Logon Trigger Woes

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This month’s TSQLTuesday is hosted by Steve Jones on the topic of triggers!

In a large enough environment, eventually the question will be asked “is this database still being used?” There’s a few technologies available to help you answer this question and by far the worst is logon triggers.

I work in a large mixed environment (SQL Server, Oracle, MySQL, YourSQL, etc…) and logon triggers have been used here for a very long time. Specifically on the Oracle servers, logon triggers are used to track who is connecting to the database from where. To a lesser extent, they’re also used to control where connections come from. So the idea of using logon triggers to identify if a SQL Server was still being used seemed very natural to the team.

Logon triggers were something I learned for a 2008 certification exam but I have never seen them put to use in a SQL Server environment.

Setting up a Logon Trigger

First, I created a database with a table to capture login information. Columns for the login, the timestamp, and the host they rode in on:

CREATE DATABASE [DBAInfo]

USE [DBAInfo]
CREATE TABLE [dbo].[LoginInfo](
[Login_Name] [nvarchar](256) NULL,
[Login_Time] [datetime] NULL,
[Host_Name] [nvarchar](128) NULL
) ON [PRIMARY]

I wrote my logon trigger to delete any old Login\Host records before inserting the new record. The idea being that I really only care about the most recent login. I also don’t want this table to cause any growth concerns and I also don’t want to put a purge job in place. Having the DELETE in the trigger takes care of all those concerns (but adds new ones, more on that below):

CREATE TRIGGER [LastLogon]
ON ALL SERVER WITH EXECUTE AS 'sa'
FOR LOGON
AS
BEGIN
DECLARE @hostname NVARCHAR(128)

--Capture the hostname
SELECT @hostname = EVENTDATA().value('(/EVENT_INSTANCE/ClientHost)[1]','NVARCHAR(128)')

--Remove old Login\Hostname records
DELETE FROM DBAInfo.dbo.LoginInfo
WHERE [Login_Name] = ORIGINAL_LOGIN()
AND [Host_Name] = @hostname

--Insert the new record
INSERT INTO DBAInfo.dbo.LoginInfo
SELECT ORIGINAL_LOGIN(), GETDATE(),
EVENTDATA().value('(/EVENT_INSTANCE/ClientHost)[1]','NVARCHAR(128)')
END
GO

The trigger works as expected, recording all logins. As a DBA, I like having a table to query and sort to my liking.

Ooops

But what happens when the trigger fails? My first brush with this was when I dropped the database containing the logon trigger. This causes an error in the trigger and fails the logon! No users or application accounts can login, including myself.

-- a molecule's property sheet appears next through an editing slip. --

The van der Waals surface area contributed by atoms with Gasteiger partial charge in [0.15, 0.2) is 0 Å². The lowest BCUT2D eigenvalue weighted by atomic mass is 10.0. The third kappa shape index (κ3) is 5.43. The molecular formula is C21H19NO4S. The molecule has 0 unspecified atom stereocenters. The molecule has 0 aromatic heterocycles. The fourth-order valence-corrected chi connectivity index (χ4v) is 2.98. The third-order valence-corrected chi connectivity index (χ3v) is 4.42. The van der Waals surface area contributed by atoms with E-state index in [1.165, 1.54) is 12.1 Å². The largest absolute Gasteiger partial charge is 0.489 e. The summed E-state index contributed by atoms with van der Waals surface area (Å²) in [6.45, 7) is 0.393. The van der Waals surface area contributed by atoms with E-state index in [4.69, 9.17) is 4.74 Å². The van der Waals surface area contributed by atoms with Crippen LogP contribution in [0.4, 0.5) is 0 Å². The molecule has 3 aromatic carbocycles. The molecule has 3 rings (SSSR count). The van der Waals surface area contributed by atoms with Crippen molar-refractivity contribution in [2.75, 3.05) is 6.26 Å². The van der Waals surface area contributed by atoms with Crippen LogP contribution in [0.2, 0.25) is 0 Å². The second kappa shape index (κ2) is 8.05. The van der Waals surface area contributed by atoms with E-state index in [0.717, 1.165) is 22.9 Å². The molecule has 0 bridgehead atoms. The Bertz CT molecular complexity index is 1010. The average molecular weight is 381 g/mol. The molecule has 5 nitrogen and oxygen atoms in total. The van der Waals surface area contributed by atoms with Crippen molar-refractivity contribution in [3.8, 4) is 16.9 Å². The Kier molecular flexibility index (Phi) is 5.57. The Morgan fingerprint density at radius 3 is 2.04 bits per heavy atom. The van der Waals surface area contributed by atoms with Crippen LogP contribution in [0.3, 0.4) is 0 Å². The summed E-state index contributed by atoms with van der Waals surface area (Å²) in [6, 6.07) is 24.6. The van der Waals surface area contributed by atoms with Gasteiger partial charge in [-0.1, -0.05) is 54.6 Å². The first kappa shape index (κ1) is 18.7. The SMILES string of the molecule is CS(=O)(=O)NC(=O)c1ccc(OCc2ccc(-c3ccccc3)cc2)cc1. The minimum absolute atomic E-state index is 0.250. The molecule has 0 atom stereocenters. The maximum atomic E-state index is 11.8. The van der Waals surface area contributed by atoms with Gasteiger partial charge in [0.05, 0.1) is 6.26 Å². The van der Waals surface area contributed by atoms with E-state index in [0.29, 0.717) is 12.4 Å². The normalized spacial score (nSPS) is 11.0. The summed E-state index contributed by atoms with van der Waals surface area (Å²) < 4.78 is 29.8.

The error message provided is “Logon failed for login due to trigger execution” and there are two ways to fix it.
1. Logon with the dedicated administrator connection (DAC) and disable\drop the trigger.
1. Restart SQL Server in single user mode and disable\drop the trigger.

While I may be able to go the rest of my career without breaking this trigger, another DBA might not. Mistakes happen to all of us and having a server’s availability hinge on a single table or database strikes me as very risky.

Deadlocks

I implemented this trigger on a test system that was being monitored by Idera SQL Diagnostic Manager. Idera was creating so many connections that it was deadlocking due to the logon trigger. Both failed logons and deadlocks are logged in the SQL Server Error log:
Idera_Deadlocks

Summary

My logon trigger, as written, cannot go into production. If you are forced to use a logon trigger in production, here’s some thoughts:

  1. Make sure you have error handling in place. The trigger can never fail or you will lock users out of the instance.
  2. Make sure you have remote DAC configured (and know how to use it!), for cases when the trigger does fail.
  3. Limit the transactions in the trigger to avoid deadlocking.

If you’re like me and need to get a grip on who’s loging into your server, a better solution is really to use an audit to capture logins (post coming in the future on that), a trace, or a third party tool. There are many ways this trigger could be re-written to prevent these issues but IMO logon triggers are too risky for critical environments.

One thought on “Logon Trigger Woes”

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